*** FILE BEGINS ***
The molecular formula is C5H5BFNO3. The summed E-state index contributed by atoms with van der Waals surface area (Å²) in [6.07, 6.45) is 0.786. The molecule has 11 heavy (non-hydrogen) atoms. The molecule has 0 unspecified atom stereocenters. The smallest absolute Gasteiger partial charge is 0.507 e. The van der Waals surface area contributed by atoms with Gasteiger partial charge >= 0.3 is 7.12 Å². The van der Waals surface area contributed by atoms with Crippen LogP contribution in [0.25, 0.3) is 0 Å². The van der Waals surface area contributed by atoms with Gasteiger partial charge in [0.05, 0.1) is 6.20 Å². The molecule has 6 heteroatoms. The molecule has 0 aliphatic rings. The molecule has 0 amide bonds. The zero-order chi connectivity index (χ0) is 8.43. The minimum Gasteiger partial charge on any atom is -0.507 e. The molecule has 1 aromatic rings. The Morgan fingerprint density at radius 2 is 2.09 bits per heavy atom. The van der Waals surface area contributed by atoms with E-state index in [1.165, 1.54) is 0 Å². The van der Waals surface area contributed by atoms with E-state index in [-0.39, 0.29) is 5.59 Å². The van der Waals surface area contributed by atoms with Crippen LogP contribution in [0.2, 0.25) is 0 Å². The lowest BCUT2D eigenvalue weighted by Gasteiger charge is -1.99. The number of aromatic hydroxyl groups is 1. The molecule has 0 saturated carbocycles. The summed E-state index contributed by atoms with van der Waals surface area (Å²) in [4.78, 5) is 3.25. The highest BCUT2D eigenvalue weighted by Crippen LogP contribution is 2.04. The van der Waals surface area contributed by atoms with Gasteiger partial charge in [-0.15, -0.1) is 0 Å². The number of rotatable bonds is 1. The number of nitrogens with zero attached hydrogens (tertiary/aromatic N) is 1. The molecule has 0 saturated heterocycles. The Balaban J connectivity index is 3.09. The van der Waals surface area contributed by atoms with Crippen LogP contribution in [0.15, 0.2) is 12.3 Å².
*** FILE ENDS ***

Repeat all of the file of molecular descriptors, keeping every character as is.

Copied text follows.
The molecular formula is C5H5BFNO3. The summed E-state index contributed by atoms with van der Waals surface area (Å²) in [6.07, 6.45) is 0.786. The molecule has 11 heavy (non-hydrogen) atoms. The molecule has 0 unspecified atom stereocenters. The smallest absolute Gasteiger partial charge is 0.507 e. The van der Waals surface area contributed by atoms with Gasteiger partial charge >= 0.3 is 7.12 Å². The van der Waals surface area contributed by atoms with Crippen LogP contribution in [0.25, 0.3) is 0 Å². The van der Waals surface area contributed by atoms with Gasteiger partial charge in [0.05, 0.1) is 6.20 Å². The molecule has 6 heteroatoms. The molecule has 0 aliphatic rings. The molecule has 0 amide bonds. The zero-order chi connectivity index (χ0) is 8.43. The minimum Gasteiger partial charge on any atom is -0.507 e. The molecule has 1 aromatic rings. The Morgan fingerprint density at radius 2 is 2.09 bits per heavy atom. The van der Waals surface area contributed by atoms with E-state index in [1.165, 1.54) is 0 Å². The van der Waals surface area contributed by atoms with E-state index in [-0.39, 0.29) is 5.59 Å². The van der Waals surface area contributed by atoms with Crippen LogP contribution in [0.2, 0.25) is 0 Å². The lowest BCUT2D eigenvalue weighted by Gasteiger charge is -1.99. The number of aromatic hydroxyl groups is 1. The molecule has 0 saturated carbocycles. The summed E-state index contributed by atoms with van der Waals surface area (Å²) in [4.78, 5) is 3.25. The highest BCUT2D eigenvalue weighted by Crippen LogP contribution is 2.04. The van der Waals surface area contributed by atoms with Gasteiger partial charge in [-0.15, -0.1) is 0 Å². The number of rotatable bonds is 1. The number of nitrogens with zero attached hydrogens (tertiary/aromatic N) is 1. The molecule has 0 saturated heterocycles. The Balaban J connectivity index is 3.09. The van der Waals surface area contributed by atoms with Crippen LogP contribution in [0.15, 0.2) is 12.3 Å².